MedCity Influencers

I made a new young mother cry

The Happy Hospitalist outlines the speech he gives to any patient who smokes. Doctors should feel free to borrow it — and he says he’ll be happy to change it if physicians are properly paid for the problems smokers cause.

The Happy Hospitalist is a board certified internist who works in the hospital and writes regularly on several blogs, including The Happy Hospitalist.

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So I saw a 19 year old three weeks after delivering her baby. During my evaluation she admitted to smoking her entire pregnancy. She also continued to smoke during breast feeding.

Not only does this toxic residue stick to everything around the mother (including the baby) but the baby is certainly at risk for consuming any one of the 4000 + toxic compounds in cigarette smoke that is absorbed into the mother’s blood stream with every puff.

So she got Happy’s smoking lecture.

I have a very routine cigarette lecture. I have been told on numerous occasions by many patients, who have been lectured a thousand times before, that my lecture is the best one they have ever heard. I show them why it’s never too late to quit. I show them what they are in for if they don’t.

I draw pictures of normal lung tissue as a function of time, in smokers, nonsmokers and prior smokers.I explain very clearly why smoking is a disease of blood vessels far more than it is of the lung. I explain all the side effects they will get if they keep smoking. Side effects most people never knew about.

  • Stroke
  • Dementia
  • Blindness
  • Heart attacks
  • Heart failure
  • Kidney failure and dialysis
  • Leg amputations
  • Cancer

I tell all my smokers to look in the room. For every smoker in the room, including friends and family, every other one will die an early death from smoking. And every one of them will have a disabling illness for which they will struggle with for years.

I tell all my smokers with dogs and cats that they are placing their loved animals at a big risk of getting cancer and dying a miserable death. This factor alone is a powerful motivator for many to quit.

I tell every one of them with children that their second hand smoke is a toxic cesspool of asthma, allergy and cancer for their kids. If they smoke in the house or car, or any enclosed area where their kids reside, I tell them they are showing a selfish disregard for their children’s welfare.

I tell every one of them that they should avoid near contact with any of their children.

I tell them at just one pack per day, at only $5 per pack, they are burning almost $2,000 a year. I tell the 25 year olds that saving the money from just one pack per day and investing it at 5% would generate 500K by age 65. At age 35, you’d have an extra $250,000 to enjoy in retirement.

I tell all smoking young adults of my patients that if they do not quit now, they will not be allowed to get needed health care services that are deemed to be lifestyle related illnesses. Our government will ration lifestyle disease at the rate of bankruptcy we are heading for. That they have to do everything in their power to stay healthy today to prevent a future catastrophic illness and be left in the dark.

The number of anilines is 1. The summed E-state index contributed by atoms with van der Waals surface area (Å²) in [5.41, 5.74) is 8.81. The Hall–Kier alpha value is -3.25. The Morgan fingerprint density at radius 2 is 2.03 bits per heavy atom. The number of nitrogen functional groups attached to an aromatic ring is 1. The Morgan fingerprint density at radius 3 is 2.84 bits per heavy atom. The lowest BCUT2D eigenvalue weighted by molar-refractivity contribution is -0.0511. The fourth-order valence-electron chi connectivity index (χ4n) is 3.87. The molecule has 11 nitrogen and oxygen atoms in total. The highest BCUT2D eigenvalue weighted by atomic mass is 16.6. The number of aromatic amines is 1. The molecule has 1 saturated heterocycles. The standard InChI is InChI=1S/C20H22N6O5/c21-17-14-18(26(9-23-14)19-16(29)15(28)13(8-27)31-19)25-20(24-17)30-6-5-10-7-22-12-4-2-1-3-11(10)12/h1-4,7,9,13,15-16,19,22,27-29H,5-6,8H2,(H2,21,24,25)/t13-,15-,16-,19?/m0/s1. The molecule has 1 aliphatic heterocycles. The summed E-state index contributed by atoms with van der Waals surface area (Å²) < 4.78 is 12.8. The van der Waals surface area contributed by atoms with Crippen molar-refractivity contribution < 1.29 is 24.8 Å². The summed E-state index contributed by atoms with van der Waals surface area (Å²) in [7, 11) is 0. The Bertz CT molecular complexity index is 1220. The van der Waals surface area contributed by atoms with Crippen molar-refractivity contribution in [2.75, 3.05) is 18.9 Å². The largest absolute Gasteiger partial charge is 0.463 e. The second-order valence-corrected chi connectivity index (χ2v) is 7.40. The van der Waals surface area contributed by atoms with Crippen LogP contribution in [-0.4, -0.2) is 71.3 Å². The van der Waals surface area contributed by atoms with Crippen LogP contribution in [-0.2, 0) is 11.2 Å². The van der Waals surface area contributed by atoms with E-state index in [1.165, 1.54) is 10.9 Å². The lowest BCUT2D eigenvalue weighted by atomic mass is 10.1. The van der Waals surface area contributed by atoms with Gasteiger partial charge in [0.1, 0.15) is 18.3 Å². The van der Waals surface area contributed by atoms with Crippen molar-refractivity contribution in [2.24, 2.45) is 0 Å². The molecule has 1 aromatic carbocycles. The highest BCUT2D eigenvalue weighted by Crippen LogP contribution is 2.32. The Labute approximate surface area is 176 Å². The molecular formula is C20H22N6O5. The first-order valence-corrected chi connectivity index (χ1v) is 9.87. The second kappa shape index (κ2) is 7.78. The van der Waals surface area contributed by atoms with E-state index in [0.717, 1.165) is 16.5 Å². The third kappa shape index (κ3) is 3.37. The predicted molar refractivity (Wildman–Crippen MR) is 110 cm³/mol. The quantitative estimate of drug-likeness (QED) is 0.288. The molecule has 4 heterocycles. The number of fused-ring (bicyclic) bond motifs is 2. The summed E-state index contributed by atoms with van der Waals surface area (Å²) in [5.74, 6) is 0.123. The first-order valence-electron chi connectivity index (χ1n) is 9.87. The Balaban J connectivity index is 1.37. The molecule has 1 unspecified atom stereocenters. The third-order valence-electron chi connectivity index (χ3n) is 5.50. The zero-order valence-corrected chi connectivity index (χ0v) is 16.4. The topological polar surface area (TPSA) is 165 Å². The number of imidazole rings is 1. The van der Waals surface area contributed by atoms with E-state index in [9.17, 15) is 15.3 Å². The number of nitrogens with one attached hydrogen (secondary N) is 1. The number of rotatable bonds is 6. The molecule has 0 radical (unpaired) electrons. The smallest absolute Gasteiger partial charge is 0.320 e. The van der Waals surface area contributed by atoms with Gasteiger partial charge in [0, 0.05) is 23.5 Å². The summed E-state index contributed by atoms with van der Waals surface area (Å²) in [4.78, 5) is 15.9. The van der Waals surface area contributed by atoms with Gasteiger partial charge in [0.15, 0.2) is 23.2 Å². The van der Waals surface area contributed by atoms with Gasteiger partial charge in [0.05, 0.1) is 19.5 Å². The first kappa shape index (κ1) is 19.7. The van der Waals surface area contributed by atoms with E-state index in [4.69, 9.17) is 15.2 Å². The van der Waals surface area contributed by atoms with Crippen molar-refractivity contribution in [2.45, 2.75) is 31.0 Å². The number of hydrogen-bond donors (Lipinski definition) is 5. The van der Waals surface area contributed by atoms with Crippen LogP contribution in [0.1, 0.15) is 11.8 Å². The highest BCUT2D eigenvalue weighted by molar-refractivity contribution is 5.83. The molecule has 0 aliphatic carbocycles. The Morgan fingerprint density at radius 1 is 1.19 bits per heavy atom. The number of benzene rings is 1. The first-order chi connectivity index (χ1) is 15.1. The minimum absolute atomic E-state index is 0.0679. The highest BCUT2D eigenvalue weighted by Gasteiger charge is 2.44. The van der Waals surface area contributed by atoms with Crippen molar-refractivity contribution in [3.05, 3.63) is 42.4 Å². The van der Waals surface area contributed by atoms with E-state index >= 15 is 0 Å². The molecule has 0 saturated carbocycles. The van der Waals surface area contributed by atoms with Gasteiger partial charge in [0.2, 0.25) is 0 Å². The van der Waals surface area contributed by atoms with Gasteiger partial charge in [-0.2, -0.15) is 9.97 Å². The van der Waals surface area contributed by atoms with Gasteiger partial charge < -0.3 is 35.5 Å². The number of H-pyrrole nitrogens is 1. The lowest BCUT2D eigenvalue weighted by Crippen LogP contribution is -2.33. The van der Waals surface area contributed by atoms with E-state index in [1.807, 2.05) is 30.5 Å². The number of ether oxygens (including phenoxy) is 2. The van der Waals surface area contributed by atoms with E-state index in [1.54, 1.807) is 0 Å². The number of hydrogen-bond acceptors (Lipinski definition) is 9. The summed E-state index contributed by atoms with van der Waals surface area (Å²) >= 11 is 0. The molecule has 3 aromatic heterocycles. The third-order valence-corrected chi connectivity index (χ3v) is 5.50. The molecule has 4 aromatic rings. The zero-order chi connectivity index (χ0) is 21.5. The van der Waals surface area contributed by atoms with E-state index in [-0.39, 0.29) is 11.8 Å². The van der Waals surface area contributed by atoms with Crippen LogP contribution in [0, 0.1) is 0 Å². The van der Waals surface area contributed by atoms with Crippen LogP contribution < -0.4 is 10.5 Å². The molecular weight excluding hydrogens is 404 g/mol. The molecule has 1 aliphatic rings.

This is my smoking lecture. It takes time, something that is not compensated under RVU economics. Most folks, pressed for time will not take the time to practice good medicine. To spend the time necessary to make a difference.

This is what volume generated fee for service buys you.

This is also why I think bundled care, when paid appropriately can generate profit for physicians, who prevent complications, prevent unnecessary testing, and use sound clinical practices to improve their patient’s bottom line and their own. If I could prevent my patient from experiencing an expected smoking related complication by taking the time to counsel them, I should benefit in the cost savings of that counseling.

Right now, I get nothing to counsel and I get no profit in the savings. Some folks might mistakenly believe that my job is to counsel smokers to quit, whether I am paid for it or not. That I have a moral obligation to provide uncompensated care as a part of my professional obligation. To that I say, the day you wake up and agree to go to work for free day in and day out is the day you have a say in what my duty is as a physician. You don’t work for free.

Neither do I. When I do it, I do it out of my own free will. That has nothing to do with your sense of my moral obligation to provide it on your terms. Some days I may not feel generous enough to provide free tobacco counseling. Other days I may. As long as my time commitment is uncompensated, you have no say in my duties as a physician. My decision to counsel or not to counsel is entirely based on my time schedule and my generosity.

Now tell me I will be paid to provide smoking cessation counseling and I will gladly entertain my patients with marker in hand. Tell me I will be rewarded with gain sharing on the down hill savings and I will gladly bring a slide projector into every smokers room.

In the case of my new young mother, my lecture brought her to tears. It wasn’t the stress of the delivery. It wasn’t the stress of being a new mom. It was the thought of her smoking causing her baby harm. How do I know that? Because she told me.

To that I say good. Selfish disregard for your child’s safety should bring you to tears. I hold no sympathy for those who consider themselves fully informed and educated and choose to harm themselves or their children by their own actions, nicotine addict or not. What we need in this world are more people breaking down in tears.

After five patients and five strokes (paid for by my increased premiums and government taxes) I have no sympathy for the plight of smokers.

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